The military cards are a complete crap shoot. You can get all pacts and defense cards, or maybe all events. Events (before age 3) are typically bad for you if you are losing in the military race. You can get a tactic card which gives you a 5 strength bonus for 2 units, or you can get something that requires 4 units to get 9. In age 3, you can influence the dispersal of 40-50 culture points, or you can get a pact which no one in their right mind will join you in. I’ve seen some very close games, and the deciding factor was drawing those age 3 events. If you controlled what went into the pile, you could build for it and eek the victory out. Hell, the last 3 player game I played the score was 217-217-213. Who wants to play for 3-3.5 hours to have the victory come down to what you happened to draw at random in the final 20 minutes of the game. You can tell me that good play should trump the luck, but I would tell you that it should but sometimes it doesn't. The age III wonders and events are worth a lot of points. If you control them/get lucky on the flip you are looking at 20 point jump. And speaking of point jumps, let’s talk about the ‘golden age’ effect that I’ve observed with a few leaders, it is kind of a subset of the ‘you could get really lucky on the flip’ problem…

There are 1 or 2 leaders per age that flat out rock. There’s nothing even comparable to them in terms of generating victory points or helping your economic engine along. If you want to be competitive, you need to have what I term a ‘golden age’, a time where your leader’s benefit is to give you bonus VPs or a big push in the engine. This of course my opinion and I’m sure I’ll be greatly derided for my ‘limited vision’. But if you think that Julius Caesar is equal to Homer, I’d like to play with you. Or perhaps you’d like to take Joan of Arc and I’ll take Michelangelo? Does that sound like a deal? How about you get Isaac Newton and I get Cook or Shakespeare?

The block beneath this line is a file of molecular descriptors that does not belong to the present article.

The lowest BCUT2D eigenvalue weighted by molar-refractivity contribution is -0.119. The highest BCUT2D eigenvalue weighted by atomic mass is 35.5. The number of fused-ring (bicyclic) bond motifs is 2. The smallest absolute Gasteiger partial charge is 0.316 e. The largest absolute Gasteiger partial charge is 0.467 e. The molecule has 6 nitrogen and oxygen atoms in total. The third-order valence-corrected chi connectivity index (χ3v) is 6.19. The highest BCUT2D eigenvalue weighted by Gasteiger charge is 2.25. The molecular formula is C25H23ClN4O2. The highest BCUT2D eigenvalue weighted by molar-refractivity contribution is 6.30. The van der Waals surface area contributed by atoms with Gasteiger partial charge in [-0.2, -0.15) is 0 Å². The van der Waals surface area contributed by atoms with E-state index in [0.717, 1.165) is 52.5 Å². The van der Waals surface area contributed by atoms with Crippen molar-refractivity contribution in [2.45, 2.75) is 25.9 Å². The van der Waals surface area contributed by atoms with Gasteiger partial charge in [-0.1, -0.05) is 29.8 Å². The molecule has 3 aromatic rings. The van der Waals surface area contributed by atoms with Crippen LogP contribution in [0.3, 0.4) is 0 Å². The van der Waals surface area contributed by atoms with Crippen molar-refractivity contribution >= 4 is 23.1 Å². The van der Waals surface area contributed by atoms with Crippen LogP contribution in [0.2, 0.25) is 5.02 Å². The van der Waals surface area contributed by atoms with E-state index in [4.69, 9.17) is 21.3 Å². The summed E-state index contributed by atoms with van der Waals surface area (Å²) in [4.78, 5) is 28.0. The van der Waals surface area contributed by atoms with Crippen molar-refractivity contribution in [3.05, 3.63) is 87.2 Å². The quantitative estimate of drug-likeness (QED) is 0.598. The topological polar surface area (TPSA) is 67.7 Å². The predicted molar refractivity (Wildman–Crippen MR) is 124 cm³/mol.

My last problem with Through the Ages affects the ‘fun factor’ of playing the game. I like games that several possibilities present themselves, some better than others and you work with what you get. I find the first problem listed not a big deal, but it can lead to some very un-fun moments. Most of the problems center around the military problem. Most events favor the militarily strong and/or hurt the weak. Ways for a weak player to get kicked around are plentiful in the game. If you willfully choose to ignore your military power, punishment is fair. You spent your time and effort elsewhere, so you should be brought down a notch (maybe a couple notches) by the other player. What I see happen more often in the games that I play however is the weak player might have had to spend extra actions acquiring the same cards you got easy because of the flip. They might be just running up the point track because those are the cards that presented themselves when their turn came around. Corruption happens if you try to save up for later when your cards might come around. You are highly incented to take what comes your way.